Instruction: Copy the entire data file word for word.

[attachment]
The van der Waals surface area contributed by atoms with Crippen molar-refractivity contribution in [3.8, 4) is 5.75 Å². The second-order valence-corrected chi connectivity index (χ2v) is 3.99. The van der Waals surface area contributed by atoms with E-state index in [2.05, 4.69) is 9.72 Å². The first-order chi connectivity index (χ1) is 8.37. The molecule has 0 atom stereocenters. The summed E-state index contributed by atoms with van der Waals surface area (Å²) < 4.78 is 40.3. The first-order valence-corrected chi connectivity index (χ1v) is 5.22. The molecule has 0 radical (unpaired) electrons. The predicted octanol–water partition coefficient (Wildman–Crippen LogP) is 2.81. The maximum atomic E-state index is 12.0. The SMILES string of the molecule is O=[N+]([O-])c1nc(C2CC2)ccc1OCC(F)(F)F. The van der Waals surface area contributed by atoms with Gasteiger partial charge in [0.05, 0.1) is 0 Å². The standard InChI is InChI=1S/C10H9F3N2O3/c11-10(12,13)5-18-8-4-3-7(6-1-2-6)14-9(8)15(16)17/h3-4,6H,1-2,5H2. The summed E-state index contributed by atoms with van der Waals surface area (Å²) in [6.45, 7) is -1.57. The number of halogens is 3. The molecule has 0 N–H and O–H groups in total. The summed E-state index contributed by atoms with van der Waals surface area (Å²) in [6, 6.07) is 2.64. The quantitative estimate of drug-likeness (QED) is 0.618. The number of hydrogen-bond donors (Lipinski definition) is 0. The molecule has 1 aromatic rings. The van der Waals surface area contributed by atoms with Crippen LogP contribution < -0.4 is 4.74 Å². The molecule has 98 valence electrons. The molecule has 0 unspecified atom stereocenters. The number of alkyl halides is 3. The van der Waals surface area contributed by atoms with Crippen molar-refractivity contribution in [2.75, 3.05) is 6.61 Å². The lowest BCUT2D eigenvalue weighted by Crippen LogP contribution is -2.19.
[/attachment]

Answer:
The van der Waals surface area contributed by atoms with Crippen molar-refractivity contribution in [3.8, 4) is 5.75 Å². The second-order valence-corrected chi connectivity index (χ2v) is 3.99. The van der Waals surface area contributed by atoms with E-state index in [2.05, 4.69) is 9.72 Å². The first-order chi connectivity index (χ1) is 8.37. The molecule has 0 atom stereocenters. The summed E-state index contributed by atoms with van der Waals surface area (Å²) < 4.78 is 40.3. The first-order valence-corrected chi connectivity index (χ1v) is 5.22. The molecule has 0 radical (unpaired) electrons. The predicted octanol–water partition coefficient (Wildman–Crippen LogP) is 2.81. The maximum atomic E-state index is 12.0. The SMILES string of the molecule is O=[N+]([O-])c1nc(C2CC2)ccc1OCC(F)(F)F. The van der Waals surface area contributed by atoms with Gasteiger partial charge in [0.05, 0.1) is 0 Å². The standard InChI is InChI=1S/C10H9F3N2O3/c11-10(12,13)5-18-8-4-3-7(6-1-2-6)14-9(8)15(16)17/h3-4,6H,1-2,5H2. The summed E-state index contributed by atoms with van der Waals surface area (Å²) in [6.45, 7) is -1.57. The number of halogens is 3. The molecule has 0 N–H and O–H groups in total. The summed E-state index contributed by atoms with van der Waals surface area (Å²) in [6, 6.07) is 2.64. The quantitative estimate of drug-likeness (QED) is 0.618. The number of hydrogen-bond donors (Lipinski definition) is 0. The molecule has 1 aromatic rings. The van der Waals surface area contributed by atoms with Crippen LogP contribution < -0.4 is 4.74 Å². The molecule has 98 valence electrons. The molecule has 0 unspecified atom stereocenters. The number of alkyl halides is 3. The van der Waals surface area contributed by atoms with Crippen molar-refractivity contribution in [2.75, 3.05) is 6.61 Å². The lowest BCUT2D eigenvalue weighted by Crippen LogP contribution is -2.19.